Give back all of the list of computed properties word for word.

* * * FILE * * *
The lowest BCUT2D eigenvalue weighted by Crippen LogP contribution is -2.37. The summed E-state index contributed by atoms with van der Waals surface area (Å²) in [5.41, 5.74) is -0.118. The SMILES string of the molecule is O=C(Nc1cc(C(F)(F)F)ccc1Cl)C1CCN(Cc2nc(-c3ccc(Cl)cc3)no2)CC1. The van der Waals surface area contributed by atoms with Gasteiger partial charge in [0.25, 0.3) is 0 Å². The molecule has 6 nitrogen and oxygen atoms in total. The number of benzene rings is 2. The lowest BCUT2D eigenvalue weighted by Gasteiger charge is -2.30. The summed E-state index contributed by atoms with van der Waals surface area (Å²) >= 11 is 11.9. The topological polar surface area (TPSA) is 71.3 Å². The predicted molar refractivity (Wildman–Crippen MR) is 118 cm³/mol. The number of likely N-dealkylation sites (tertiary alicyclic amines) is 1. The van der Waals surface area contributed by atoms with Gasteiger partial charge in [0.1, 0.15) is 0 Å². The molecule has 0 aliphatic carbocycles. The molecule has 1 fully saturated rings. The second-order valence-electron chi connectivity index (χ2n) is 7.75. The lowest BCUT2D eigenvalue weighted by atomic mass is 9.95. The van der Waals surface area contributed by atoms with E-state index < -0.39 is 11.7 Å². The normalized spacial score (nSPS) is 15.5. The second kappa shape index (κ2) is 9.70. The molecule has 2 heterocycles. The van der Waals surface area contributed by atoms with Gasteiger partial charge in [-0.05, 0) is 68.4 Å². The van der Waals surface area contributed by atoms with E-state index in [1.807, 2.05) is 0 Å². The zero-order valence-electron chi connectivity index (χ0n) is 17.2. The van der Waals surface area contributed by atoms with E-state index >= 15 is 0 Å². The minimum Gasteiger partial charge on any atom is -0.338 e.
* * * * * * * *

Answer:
The lowest BCUT2D eigenvalue weighted by Crippen LogP contribution is -2.37. The summed E-state index contributed by atoms with van der Waals surface area (Å²) in [5.41, 5.74) is -0.118. The SMILES string of the molecule is O=C(Nc1cc(C(F)(F)F)ccc1Cl)C1CCN(Cc2nc(-c3ccc(Cl)cc3)no2)CC1. The van der Waals surface area contributed by atoms with Gasteiger partial charge in [0.25, 0.3) is 0 Å². The molecule has 6 nitrogen and oxygen atoms in total. The number of benzene rings is 2. The lowest BCUT2D eigenvalue weighted by Gasteiger charge is -2.30. The summed E-state index contributed by atoms with van der Waals surface area (Å²) >= 11 is 11.9. The topological polar surface area (TPSA) is 71.3 Å². The predicted molar refractivity (Wildman–Crippen MR) is 118 cm³/mol. The number of likely N-dealkylation sites (tertiary alicyclic amines) is 1. The van der Waals surface area contributed by atoms with Gasteiger partial charge in [0.1, 0.15) is 0 Å². The molecule has 0 aliphatic carbocycles. The molecule has 1 fully saturated rings. The second-order valence-electron chi connectivity index (χ2n) is 7.75. The lowest BCUT2D eigenvalue weighted by atomic mass is 9.95. The van der Waals surface area contributed by atoms with E-state index < -0.39 is 11.7 Å². The normalized spacial score (nSPS) is 15.5. The second kappa shape index (κ2) is 9.70. The molecule has 2 heterocycles. The van der Waals surface area contributed by atoms with Gasteiger partial charge in [-0.05, 0) is 68.4 Å². The van der Waals surface area contributed by atoms with E-state index in [1.807, 2.05) is 0 Å². The zero-order valence-electron chi connectivity index (χ0n) is 17.2. The van der Waals surface area contributed by atoms with E-state index >= 15 is 0 Å². The minimum Gasteiger partial charge on any atom is -0.338 e.